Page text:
Browsing Doctoral Degrees (Economics) by browse.metadata.advisor "Calitz, Estian"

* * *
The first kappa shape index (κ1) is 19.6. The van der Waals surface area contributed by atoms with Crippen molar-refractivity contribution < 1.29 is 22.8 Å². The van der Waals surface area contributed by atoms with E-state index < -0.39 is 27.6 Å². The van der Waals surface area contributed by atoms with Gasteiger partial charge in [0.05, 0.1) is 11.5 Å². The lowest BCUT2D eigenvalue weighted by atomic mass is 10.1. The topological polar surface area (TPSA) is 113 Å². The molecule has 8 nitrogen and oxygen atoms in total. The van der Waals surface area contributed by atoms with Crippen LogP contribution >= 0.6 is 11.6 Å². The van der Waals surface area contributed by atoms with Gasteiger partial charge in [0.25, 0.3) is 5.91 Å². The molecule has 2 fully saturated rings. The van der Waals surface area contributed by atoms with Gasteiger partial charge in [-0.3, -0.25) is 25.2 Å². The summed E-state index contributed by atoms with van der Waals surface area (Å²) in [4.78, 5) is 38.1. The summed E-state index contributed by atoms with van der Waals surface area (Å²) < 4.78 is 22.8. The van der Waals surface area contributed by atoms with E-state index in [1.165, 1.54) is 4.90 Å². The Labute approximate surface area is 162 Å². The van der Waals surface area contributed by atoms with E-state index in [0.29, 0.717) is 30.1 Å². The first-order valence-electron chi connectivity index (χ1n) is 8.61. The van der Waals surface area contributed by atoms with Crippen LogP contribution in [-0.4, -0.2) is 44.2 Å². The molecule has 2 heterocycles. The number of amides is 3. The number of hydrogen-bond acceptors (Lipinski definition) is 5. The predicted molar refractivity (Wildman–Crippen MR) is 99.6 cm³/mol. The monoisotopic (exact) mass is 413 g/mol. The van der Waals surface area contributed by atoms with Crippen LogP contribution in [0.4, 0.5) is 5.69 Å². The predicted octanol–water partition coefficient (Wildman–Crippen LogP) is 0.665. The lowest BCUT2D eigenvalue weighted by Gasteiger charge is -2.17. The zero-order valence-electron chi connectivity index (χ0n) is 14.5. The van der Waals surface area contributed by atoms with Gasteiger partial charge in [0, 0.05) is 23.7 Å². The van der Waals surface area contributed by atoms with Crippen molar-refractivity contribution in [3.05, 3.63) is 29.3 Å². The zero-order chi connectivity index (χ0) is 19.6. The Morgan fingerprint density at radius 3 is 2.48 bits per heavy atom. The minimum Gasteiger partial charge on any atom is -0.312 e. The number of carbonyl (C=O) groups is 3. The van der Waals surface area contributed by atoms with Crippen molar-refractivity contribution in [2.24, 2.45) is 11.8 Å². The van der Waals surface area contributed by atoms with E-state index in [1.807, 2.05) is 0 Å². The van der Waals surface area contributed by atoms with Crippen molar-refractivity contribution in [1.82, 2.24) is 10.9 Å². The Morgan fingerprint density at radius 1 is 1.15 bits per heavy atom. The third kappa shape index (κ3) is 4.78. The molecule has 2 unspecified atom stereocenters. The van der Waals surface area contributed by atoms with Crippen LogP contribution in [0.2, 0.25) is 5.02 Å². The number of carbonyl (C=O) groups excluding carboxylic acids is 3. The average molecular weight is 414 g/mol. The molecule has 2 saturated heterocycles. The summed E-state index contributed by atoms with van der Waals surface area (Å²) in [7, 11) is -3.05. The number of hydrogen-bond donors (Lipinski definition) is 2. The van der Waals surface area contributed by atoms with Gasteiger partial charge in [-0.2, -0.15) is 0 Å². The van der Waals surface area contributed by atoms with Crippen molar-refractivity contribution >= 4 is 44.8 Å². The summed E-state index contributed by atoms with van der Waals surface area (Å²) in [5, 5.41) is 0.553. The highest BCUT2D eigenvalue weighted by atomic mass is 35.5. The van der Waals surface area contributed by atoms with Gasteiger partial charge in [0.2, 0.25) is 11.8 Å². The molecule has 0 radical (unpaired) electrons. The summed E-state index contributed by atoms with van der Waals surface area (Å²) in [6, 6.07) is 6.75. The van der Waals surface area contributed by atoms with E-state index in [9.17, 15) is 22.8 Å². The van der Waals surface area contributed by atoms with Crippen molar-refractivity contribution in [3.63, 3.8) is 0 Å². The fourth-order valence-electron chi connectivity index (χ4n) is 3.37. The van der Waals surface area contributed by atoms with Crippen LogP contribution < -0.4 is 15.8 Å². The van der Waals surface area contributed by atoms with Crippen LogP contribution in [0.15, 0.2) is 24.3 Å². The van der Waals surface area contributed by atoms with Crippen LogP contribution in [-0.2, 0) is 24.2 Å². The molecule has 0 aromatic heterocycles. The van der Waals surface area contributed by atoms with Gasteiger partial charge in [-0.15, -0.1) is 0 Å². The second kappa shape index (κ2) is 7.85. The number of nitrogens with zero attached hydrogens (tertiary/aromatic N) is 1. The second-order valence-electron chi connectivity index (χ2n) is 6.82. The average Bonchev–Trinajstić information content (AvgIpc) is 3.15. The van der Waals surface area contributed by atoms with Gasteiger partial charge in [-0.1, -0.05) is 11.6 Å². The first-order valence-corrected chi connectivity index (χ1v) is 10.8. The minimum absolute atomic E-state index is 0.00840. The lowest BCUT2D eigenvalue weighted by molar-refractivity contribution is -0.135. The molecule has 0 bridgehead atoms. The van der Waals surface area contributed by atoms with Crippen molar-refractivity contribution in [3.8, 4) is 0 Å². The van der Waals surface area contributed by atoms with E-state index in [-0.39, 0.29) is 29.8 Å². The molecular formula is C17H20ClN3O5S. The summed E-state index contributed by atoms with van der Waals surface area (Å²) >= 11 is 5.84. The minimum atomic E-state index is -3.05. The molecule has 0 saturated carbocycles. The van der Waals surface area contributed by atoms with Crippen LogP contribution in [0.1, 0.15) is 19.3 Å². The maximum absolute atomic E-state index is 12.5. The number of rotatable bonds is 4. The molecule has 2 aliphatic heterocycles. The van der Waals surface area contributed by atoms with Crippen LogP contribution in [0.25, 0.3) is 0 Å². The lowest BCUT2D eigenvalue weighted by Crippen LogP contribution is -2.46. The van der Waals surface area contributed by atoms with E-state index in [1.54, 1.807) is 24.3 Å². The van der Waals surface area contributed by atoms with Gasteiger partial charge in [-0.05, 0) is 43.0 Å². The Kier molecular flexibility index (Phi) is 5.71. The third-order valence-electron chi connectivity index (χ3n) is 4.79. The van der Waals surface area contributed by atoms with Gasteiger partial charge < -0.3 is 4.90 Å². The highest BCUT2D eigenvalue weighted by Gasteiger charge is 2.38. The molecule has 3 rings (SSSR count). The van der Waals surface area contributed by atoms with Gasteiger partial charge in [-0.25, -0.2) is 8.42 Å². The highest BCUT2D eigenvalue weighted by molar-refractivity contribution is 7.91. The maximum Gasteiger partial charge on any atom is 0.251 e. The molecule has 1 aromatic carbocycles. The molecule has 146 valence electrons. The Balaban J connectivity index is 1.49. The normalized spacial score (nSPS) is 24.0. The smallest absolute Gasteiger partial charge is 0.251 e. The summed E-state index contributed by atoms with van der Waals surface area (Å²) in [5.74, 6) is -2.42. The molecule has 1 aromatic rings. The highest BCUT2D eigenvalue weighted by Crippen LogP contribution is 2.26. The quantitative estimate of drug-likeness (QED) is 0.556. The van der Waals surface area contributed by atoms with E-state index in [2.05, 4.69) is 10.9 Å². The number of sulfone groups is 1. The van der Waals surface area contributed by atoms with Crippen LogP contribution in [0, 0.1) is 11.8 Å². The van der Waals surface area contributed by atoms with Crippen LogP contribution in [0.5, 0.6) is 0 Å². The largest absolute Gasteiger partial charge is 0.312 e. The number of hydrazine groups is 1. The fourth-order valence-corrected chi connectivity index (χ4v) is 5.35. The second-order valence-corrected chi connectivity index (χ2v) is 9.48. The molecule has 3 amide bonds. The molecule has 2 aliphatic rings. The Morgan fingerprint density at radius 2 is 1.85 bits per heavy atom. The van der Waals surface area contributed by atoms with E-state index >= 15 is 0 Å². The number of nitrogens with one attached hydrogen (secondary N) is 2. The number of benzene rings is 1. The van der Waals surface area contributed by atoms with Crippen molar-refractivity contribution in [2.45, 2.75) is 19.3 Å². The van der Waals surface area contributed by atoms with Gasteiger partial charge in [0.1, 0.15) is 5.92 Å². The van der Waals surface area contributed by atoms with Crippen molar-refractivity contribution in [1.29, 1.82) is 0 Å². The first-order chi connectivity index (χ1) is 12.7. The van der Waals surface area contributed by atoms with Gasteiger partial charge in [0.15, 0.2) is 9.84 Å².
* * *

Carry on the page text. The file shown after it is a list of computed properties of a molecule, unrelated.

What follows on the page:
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- ItemThe influence of fiscal policymaking frameworks on fiscal outcomes : evidence from the European Union(Stellenbosch : Stellenbosch University, 2014-12) Siebrits, Franz Krige; Calitz, Estian; Stellenbosch University. Faculty of Economic and Management Sciences. Dept. of Economics.ENGLISH ABSTRACT: This dissertation explores the potential of centralised, top-down procedural rules (also known as budget-process rules) and independent fiscal councils to complement numerical fiscal rules as devices for preventing fiscal profligacy. To this end, it studies the connections between fiscal policymaking frameworks and fiscal outcomes in fourteen European Union countries in the years from 1998 to 2004. The fiscal policymaking frameworks of these countries contained various configurations of numerical rules, procedural rules and fiscal councils, and the study uses differences in the degrees to which the countries complied with the supranational rules of the Stability and Growth Pact (SGP) as a measure of the efficacy of these configurations at preventing fiscal profligacy. The analysis itself consists of two parts. The first part – a cross-sectional analysis of all fourteen countries – uses a set-theoretic technique known as fuzzy-set qualitative comparative analysis (fsQCA) to identify connections between various configurations of the elements of fiscal policymaking frameworks and the degrees to which the countries complied with the SGP rules. These connections are interpreted in terms of sufficiency and necessity and used to identify pathways to consistent compliance with the SGP rules. The second part of the analysis consists of case studies of three of the fourteen countries (Finland, France and Ireland). The case studies are used to verify aspects of the set-theoretic analysis, namely the specification of the set-theoretic model (especially the influence of the preferences of policymakers on compliance with the SGP rules), the accuracy of the quantitative measures of the efficacy of elements of fiscal policymaking frameworks, the explanatory value of the solution pathways and the country-level relevance of two hypotheses derived from the results of the analysis. The set-theoretic analysis finds some evidence of the efficacy of fiscal policymaking frameworks consisting of combinations of numerical rules, procedural rules and fiscal councils, but establishes that such multifaceted frameworks were neither necessary nor sufficient for preventing fiscal profligacy. The study also shows, in tentative fashion in the set-theoretic analysis and more forcefully in the case studies, that the preferences of policymakers were critical determinants of the effectiveness of all types of fiscal policymaking frameworks. Hence, it concludes that the potential of multifaceted fiscal policymaking frameworks should not be exaggerated. In addition, it argues that an unwavering commitment to fiscal prudence complemented by policymaking framework elements chosen to overcome specific incentive distortions is a more promising approach for preventing fiscal profligacy than such multifaceted frameworks per se. More generally, the findings of the study confirm the scope for using fsQCA and other case-oriented methods to complement regression-based analyses of the effectiveness of fiscal policymaking frameworks.